I was at a conference a few years ago on Austrian vs. Chicago-school economics. Here’s a conversation I had with an Austrian economist, whom I won’t name here. I’ll just call my interlocutor “Austrian Dude”.
Brennan: “What do you think of behavioral economics that purports to show people often act irrationally in the market?”
Austrian Dude: “That doesn’t pose a problem for economics. Economics is a priori.”
Brennan: “But doesn’t it show that people don’t often act in the way your theory describes?”
Austrian Dude: “No. You see, there’s a difference between behavior and action. Action is defined as….[insert a summary of Mises’s Human Action here]. But what Frank and others are describing is behavior, not action. Economics tells us how human beings act, but behavioral economics is just describing behavior.”
Brennan: “That creates a big problem for you. You intend to defend markets in the real world, with real human beings. You can decide to distinguish action from behavior, and say that action by definition is rational, etc. But this doesn’t save you from behavioral econ. Instead, it leaves open, as an empirical question, whether actual human beings in the real world are better described by your a priori theory of human action or by behavioral economics. If your theory doesn’t account for actual human behavior very well, then it’s impotent to defend real life markets, and you shouldn’t advocate libertarianism in the real world on the basis of your Austrian economics.”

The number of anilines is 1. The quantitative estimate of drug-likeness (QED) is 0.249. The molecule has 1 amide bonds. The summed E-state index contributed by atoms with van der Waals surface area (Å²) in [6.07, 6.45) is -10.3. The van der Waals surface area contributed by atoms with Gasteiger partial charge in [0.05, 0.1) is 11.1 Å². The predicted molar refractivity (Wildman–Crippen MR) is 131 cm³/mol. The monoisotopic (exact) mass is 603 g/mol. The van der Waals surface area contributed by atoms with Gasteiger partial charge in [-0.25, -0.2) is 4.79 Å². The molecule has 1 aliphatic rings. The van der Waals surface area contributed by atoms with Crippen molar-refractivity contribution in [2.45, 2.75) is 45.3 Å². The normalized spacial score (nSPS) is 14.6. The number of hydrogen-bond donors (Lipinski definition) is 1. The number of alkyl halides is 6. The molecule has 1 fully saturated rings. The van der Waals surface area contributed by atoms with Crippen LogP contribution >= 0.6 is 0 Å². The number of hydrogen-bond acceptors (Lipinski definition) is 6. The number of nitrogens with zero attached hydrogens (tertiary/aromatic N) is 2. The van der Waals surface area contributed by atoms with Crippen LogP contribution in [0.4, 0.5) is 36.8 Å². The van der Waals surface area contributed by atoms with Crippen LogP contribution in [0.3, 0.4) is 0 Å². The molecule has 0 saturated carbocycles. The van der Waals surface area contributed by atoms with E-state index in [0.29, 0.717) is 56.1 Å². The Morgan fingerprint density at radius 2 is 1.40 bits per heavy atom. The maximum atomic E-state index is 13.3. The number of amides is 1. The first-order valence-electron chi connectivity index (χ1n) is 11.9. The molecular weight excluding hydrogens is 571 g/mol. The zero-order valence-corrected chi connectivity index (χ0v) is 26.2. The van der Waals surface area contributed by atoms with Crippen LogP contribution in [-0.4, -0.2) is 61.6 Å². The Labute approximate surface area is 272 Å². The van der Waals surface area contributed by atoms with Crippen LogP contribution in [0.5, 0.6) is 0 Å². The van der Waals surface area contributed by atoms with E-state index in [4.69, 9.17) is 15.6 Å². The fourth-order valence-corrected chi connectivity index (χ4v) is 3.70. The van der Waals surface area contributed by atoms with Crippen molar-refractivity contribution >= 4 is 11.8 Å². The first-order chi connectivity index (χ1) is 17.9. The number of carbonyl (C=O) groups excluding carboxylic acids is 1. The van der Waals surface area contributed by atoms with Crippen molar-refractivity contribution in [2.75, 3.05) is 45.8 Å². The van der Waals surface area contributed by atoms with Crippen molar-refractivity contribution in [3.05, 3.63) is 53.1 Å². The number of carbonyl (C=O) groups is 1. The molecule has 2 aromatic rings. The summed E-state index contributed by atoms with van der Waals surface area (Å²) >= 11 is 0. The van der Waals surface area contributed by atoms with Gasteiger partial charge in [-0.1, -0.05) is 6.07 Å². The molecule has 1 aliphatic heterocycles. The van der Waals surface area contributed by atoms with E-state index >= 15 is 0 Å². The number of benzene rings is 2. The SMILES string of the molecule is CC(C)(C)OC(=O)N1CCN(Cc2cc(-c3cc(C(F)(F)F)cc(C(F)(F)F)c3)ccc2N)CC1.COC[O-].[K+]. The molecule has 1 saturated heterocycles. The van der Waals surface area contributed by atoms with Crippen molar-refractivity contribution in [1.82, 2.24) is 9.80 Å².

In short, extreme apriorism ends up being a version of the No True Scotsman Fallacy.
Not all Austrian economists make this mistake. In particular, the ones who publish in real journals know better, but the ones who are confined to publishing in fake journals (i.e., journals that, say, Georgetown wouldn’t count towards tenure) do make this mistake.
P.S.: N.B., I’m not here defending behavioral economics, nor am I taking a stance on what follows from behavioral economics. (In fact, I think behavioral economists tend to jump to policy implications in an intellectually lazy way. See Frank’s embarrassingly bad book The Darwin Economy for a collection of non sequiturs.)
*For what it’s worth, I think Rothbard was more or less a hack. But no one indoctrinated me into that. I came to that conclusion by reading his work, as much as I could stomach, after it was recommended to me. So, my joining the cult came not through brainwashing but through Satanic inspiration.